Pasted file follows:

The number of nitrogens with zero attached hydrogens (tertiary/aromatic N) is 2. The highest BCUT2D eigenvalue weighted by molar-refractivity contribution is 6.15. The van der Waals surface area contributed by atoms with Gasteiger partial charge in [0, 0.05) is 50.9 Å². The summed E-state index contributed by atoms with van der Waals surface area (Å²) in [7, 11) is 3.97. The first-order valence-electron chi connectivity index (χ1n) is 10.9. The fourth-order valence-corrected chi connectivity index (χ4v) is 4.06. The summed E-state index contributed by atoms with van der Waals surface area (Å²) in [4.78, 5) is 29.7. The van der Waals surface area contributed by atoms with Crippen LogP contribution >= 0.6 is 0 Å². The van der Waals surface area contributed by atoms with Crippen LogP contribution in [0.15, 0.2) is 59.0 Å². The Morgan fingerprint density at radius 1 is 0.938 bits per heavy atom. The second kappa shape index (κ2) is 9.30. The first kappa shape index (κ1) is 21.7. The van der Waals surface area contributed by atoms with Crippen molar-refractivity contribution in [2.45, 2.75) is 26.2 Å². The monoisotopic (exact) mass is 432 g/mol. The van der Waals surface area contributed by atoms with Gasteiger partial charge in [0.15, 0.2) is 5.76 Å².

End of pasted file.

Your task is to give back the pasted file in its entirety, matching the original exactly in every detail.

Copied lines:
The number of nitrogens with zero attached hydrogens (tertiary/aromatic N) is 2. The highest BCUT2D eigenvalue weighted by molar-refractivity contribution is 6.15. The van der Waals surface area contributed by atoms with Gasteiger partial charge in [0, 0.05) is 50.9 Å². The summed E-state index contributed by atoms with van der Waals surface area (Å²) in [7, 11) is 3.97. The first-order valence-electron chi connectivity index (χ1n) is 10.9. The fourth-order valence-corrected chi connectivity index (χ4v) is 4.06. The summed E-state index contributed by atoms with van der Waals surface area (Å²) in [4.78, 5) is 29.7. The van der Waals surface area contributed by atoms with Crippen LogP contribution >= 0.6 is 0 Å². The van der Waals surface area contributed by atoms with Crippen LogP contribution in [0.15, 0.2) is 59.0 Å². The Morgan fingerprint density at radius 1 is 0.938 bits per heavy atom. The second kappa shape index (κ2) is 9.30. The first kappa shape index (κ1) is 21.7. The van der Waals surface area contributed by atoms with Crippen molar-refractivity contribution in [2.45, 2.75) is 26.2 Å². The monoisotopic (exact) mass is 432 g/mol. The van der Waals surface area contributed by atoms with Gasteiger partial charge in [0.15, 0.2) is 5.76 Å².